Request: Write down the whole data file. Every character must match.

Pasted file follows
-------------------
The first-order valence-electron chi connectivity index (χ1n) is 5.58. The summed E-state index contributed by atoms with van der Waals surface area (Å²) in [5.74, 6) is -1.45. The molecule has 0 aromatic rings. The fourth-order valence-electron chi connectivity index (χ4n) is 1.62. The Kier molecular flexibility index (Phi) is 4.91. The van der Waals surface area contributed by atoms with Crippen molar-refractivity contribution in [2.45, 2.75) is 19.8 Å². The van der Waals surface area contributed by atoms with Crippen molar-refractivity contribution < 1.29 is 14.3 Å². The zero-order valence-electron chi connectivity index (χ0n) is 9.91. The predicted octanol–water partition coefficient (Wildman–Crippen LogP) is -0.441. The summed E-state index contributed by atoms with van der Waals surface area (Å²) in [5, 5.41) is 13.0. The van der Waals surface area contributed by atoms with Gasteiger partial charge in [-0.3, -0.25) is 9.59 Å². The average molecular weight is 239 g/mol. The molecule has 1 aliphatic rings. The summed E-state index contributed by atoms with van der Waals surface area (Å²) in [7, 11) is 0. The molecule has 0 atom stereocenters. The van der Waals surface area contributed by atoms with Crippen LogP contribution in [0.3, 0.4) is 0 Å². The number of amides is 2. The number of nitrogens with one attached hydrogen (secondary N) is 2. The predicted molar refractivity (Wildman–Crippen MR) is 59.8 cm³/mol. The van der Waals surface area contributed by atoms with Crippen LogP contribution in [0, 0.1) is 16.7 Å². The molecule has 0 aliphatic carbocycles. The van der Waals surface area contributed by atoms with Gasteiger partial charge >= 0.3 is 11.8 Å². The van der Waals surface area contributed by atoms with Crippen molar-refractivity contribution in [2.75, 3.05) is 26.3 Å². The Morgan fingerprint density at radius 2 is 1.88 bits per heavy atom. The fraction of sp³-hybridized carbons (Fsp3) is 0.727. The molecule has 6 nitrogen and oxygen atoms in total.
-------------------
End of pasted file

The first-order valence-electron chi connectivity index (χ1n) is 5.58. The summed E-state index contributed by atoms with van der Waals surface area (Å²) in [5.74, 6) is -1.45. The molecule has 0 aromatic rings. The fourth-order valence-electron chi connectivity index (χ4n) is 1.62. The Kier molecular flexibility index (Phi) is 4.91. The van der Waals surface area contributed by atoms with Crippen molar-refractivity contribution in [2.45, 2.75) is 19.8 Å². The van der Waals surface area contributed by atoms with Crippen molar-refractivity contribution < 1.29 is 14.3 Å². The zero-order valence-electron chi connectivity index (χ0n) is 9.91. The predicted octanol–water partition coefficient (Wildman–Crippen LogP) is -0.441. The summed E-state index contributed by atoms with van der Waals surface area (Å²) in [5, 5.41) is 13.0. The van der Waals surface area contributed by atoms with Gasteiger partial charge in [-0.3, -0.25) is 9.59 Å². The average molecular weight is 239 g/mol. The molecule has 1 aliphatic rings. The summed E-state index contributed by atoms with van der Waals surface area (Å²) in [7, 11) is 0. The molecule has 0 atom stereocenters. The van der Waals surface area contributed by atoms with Crippen LogP contribution in [0.3, 0.4) is 0 Å². The number of amides is 2. The number of nitrogens with one attached hydrogen (secondary N) is 2. The predicted molar refractivity (Wildman–Crippen MR) is 59.8 cm³/mol. The van der Waals surface area contributed by atoms with Crippen LogP contribution in [0, 0.1) is 16.7 Å². The molecule has 0 aliphatic carbocycles. The van der Waals surface area contributed by atoms with Gasteiger partial charge >= 0.3 is 11.8 Å². The van der Waals surface area contributed by atoms with Crippen molar-refractivity contribution in [2.75, 3.05) is 26.3 Å². The Morgan fingerprint density at radius 2 is 1.88 bits per heavy atom. The fraction of sp³-hybridized carbons (Fsp3) is 0.727. The molecule has 6 nitrogen and oxygen atoms in total.